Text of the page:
Our class conversation this past week about welfare and the analysis of people on welfare was very interesting. This is a topic that really opened my mind because I had not thought about, or been exposed to both sides of this argument.
Some students commented that people on welfare were lazy and should be drug tested because many do not work and they just receive money for being poor and are able to live without working and sometimes being alcoholics or addicts.
The counter argument consisted of multiple points, which were also very interesting. A fact is that many of the poor people on welfare are not white, so this becomes a targeted issue for certain ethnicities in the minority.
It was agreed that some of these people on welfare were alcoholics or drug addicts, but a the question that arises is; are these people on welfare because they are addicts, or does the fact that they are poor result to them becoming addicts?
The question then arises, because these people are oppressed because of their race or social status isn’t welfare the best option for them? If you were in their position of hardship, and the only other option would be to have a minimum wage job with poor working conditions, wouldn’t you prefer to be on welfare as well? In addition, if you lived in those conditions, and drug use would help ‘numb the pain’ and make their situation feel better would you do the same thing?
I think all of these questions that were asked were very interesting, and it gives a many questions to think about in this interesting argument. After hearing this topic discussed, I believe that many people who are on welfare are oppressed and don’t have many options of which way to take their professional life. Many people are making more on welfare than having a minimum wage job and in their situation it makes more sense to be on welfare than be exposed to the poor working conditions. I also consulted a link about welfare;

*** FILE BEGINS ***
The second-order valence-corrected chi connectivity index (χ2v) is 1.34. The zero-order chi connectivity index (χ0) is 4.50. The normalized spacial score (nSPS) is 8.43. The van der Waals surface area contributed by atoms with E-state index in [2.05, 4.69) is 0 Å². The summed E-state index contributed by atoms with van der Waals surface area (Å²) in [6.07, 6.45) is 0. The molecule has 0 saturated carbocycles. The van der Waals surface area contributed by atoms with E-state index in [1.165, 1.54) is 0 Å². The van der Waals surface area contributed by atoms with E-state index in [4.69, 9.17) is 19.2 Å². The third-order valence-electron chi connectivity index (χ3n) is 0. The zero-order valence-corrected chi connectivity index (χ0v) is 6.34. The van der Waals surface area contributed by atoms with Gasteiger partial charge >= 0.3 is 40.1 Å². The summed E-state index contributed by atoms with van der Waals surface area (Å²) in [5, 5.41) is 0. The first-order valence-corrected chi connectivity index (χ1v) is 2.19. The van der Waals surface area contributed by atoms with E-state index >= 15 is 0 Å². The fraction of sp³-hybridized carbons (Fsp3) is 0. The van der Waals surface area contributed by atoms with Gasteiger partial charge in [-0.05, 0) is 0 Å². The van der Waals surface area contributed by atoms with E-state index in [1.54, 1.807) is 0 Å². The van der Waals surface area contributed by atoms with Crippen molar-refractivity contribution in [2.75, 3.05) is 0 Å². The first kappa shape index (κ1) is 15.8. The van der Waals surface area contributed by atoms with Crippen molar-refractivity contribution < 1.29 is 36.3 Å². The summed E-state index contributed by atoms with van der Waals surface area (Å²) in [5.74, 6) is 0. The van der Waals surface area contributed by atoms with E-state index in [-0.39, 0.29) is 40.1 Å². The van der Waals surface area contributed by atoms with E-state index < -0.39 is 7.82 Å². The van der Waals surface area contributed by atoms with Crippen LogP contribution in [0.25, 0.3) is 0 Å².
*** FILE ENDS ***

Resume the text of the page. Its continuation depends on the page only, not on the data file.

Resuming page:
MYTH: People are poor because they are addicts or alcoholics.
FACT: Alcoholism and addiction are not limited to poor people: they are found at all levels of society, up to the Presidency. While epidemiologists debate whether alcoholism and addiction are most likely to be found in certain social classes or ethnic groups than others, they generally agree that they are more likely to be the result of the stresses of poverty than the primary cause. Something to remember, though, is that addiction often depends on availability. The addictions of poor people are limited by income. Compare this to physicians, for instance, who have the greatest exposure and easiest access to opiates: their addiction rates are higher than those of most if not all other professional groups, but they are not living in poverty.
– Jake Woodring